Who knows whether artificial intelligence will create or destroy jobs? IT directors don’t – or, at least, their opinions on the matter are profoundly divided, according to a new survey from BT.
IT directors disagree on whether artificial intelligence (AI) will create or destroy jobs at their organizations.
According to a new report from BT, The Future Workplace: How is disruptive technology influencing business decision makers?, a third of IT leaders plan to implement AI and automation in the next two years, in the belief that it will create more jobs within the workplace.
But a similar proportion of respondents predicts that these technologies could result in job losses in their organization, citing concerns that innovations in robotics and intelligent computer systems may eventually replace jobs traditionally done by humans, particularly those of a manual, repetitive nature.
A beneficial effect?
The survey of 1,501 IT decision makers across UK organizations of all sizes reveals that AI and automation are already being implemented by over a third of respondents. One in four organisations are already using automation technologies like drones, robots or autonomous vehicles, with almost two-thirds (63 percent) describing AI or automation technologies as being ‘very beneficial’ to their organisations.
Around one in three IT decision makers are planning to invest in AI and automation over the next two years, suggesting that organizations across the country are gearing up to embrace these technologies soon. Of these respondents, 62 percent believe that their organisations will be more effective as a result.
Meanwhile, IT security concerns remain one of the biggest barriers to the adoption of AI and automation. More than four out of ten (44 percent) of organisations operating within the public sector believe that greater automation will leave their organisation open to cyber attacks, compared with 28 percent of those operating in the private sector.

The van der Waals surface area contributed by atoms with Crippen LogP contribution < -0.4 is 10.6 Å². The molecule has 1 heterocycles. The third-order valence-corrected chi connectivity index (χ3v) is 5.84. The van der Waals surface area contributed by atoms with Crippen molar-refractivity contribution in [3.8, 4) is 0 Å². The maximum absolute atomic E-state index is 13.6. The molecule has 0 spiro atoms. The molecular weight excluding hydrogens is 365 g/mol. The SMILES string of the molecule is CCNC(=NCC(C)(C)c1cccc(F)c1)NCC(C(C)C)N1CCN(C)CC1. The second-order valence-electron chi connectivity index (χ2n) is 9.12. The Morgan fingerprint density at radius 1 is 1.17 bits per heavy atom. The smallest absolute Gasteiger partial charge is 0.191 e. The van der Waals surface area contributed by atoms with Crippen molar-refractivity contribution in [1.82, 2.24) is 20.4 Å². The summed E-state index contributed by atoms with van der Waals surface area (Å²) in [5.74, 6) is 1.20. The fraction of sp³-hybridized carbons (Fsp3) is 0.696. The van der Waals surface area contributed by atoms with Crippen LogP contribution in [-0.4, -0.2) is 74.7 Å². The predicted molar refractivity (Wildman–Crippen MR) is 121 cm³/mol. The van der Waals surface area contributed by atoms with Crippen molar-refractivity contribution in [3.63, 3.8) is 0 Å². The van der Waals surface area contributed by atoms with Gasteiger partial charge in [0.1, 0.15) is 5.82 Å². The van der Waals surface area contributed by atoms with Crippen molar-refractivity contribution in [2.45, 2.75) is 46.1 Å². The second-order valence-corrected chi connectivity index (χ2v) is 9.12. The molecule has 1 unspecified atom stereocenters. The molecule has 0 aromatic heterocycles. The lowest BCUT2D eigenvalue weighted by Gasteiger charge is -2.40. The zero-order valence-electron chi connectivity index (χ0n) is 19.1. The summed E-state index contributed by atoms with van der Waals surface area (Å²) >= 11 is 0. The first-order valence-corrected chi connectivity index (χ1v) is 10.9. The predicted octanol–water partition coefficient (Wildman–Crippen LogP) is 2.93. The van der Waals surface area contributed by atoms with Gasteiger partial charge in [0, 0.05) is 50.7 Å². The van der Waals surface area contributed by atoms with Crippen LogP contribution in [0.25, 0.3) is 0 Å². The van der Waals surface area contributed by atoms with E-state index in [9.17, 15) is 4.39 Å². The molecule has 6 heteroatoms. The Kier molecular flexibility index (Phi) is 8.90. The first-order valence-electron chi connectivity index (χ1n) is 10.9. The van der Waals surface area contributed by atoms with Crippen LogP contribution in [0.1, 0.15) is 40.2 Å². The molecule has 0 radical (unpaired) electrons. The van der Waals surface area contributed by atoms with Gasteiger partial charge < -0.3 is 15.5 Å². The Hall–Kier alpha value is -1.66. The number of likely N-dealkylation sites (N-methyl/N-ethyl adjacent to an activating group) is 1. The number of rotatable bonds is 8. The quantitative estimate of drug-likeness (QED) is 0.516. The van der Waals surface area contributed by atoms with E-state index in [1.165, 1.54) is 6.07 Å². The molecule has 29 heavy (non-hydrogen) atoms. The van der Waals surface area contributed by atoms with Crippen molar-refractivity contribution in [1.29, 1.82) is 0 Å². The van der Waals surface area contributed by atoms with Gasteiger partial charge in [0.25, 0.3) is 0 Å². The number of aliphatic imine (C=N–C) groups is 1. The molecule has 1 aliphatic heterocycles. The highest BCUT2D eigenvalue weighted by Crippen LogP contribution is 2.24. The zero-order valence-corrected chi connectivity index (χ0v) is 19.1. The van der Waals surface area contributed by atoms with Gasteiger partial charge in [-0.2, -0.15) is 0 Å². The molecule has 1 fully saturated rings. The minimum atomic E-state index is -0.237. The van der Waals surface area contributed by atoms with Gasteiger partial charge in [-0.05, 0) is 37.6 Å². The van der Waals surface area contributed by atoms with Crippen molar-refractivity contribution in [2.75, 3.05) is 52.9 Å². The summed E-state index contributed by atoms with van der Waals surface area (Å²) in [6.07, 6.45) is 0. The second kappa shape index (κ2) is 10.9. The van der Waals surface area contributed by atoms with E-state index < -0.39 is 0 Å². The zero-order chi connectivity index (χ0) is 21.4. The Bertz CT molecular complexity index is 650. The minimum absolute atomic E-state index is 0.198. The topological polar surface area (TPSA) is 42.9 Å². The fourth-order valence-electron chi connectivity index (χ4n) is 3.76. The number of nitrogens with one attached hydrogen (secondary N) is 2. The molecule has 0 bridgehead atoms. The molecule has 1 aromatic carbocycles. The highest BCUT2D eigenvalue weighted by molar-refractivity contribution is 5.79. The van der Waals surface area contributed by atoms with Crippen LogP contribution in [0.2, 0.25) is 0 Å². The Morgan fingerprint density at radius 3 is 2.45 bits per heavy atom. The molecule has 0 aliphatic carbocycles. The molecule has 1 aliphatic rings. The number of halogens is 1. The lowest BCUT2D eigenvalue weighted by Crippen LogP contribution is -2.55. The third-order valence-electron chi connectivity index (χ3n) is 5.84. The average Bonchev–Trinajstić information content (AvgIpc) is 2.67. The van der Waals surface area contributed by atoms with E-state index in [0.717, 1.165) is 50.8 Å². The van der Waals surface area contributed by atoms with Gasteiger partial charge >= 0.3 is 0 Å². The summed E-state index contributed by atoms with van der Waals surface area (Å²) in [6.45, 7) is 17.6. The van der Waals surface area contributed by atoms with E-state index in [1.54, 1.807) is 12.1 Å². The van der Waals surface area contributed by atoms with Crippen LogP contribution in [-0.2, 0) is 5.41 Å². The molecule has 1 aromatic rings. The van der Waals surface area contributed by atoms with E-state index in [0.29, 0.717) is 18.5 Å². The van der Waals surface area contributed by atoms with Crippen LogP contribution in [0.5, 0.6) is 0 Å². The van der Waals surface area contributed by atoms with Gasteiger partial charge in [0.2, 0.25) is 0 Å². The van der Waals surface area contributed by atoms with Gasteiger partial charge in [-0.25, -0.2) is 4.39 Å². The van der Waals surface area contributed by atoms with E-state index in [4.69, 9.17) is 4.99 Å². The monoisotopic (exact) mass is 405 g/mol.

Within the private sector, larger organisations are the most concerned about the impact of AI, with 40 percent identifying as it as the technology they consider carrying the most risk over the next two years.
Age of disruption
“This research gives us a fascinating insight into the early adoption of AI, automation and other disruptive technologies in the UK workplace,” said Colm O’Neill, managing director of major corporates and public sector at BT.
“The findings illustrate the rapid pace of technological change amongst organisations of all types and sizes.
“And, while some organisations clearly view disruptive technologies as a potential threat to the labour market, we believe the introduction of new automated technologies and business processes will play to the strengths of both people and machines.
“A good example of this is where BT’s world-leading security team is using machine-assisted cyber threat hunting to proactively identify cybersecurity threats. This combines AI and big data techniques with the use of human analysts who are critical in providing the context and judgement needed to distinguish between anomalous and malicious activity,” O’Neill concluded.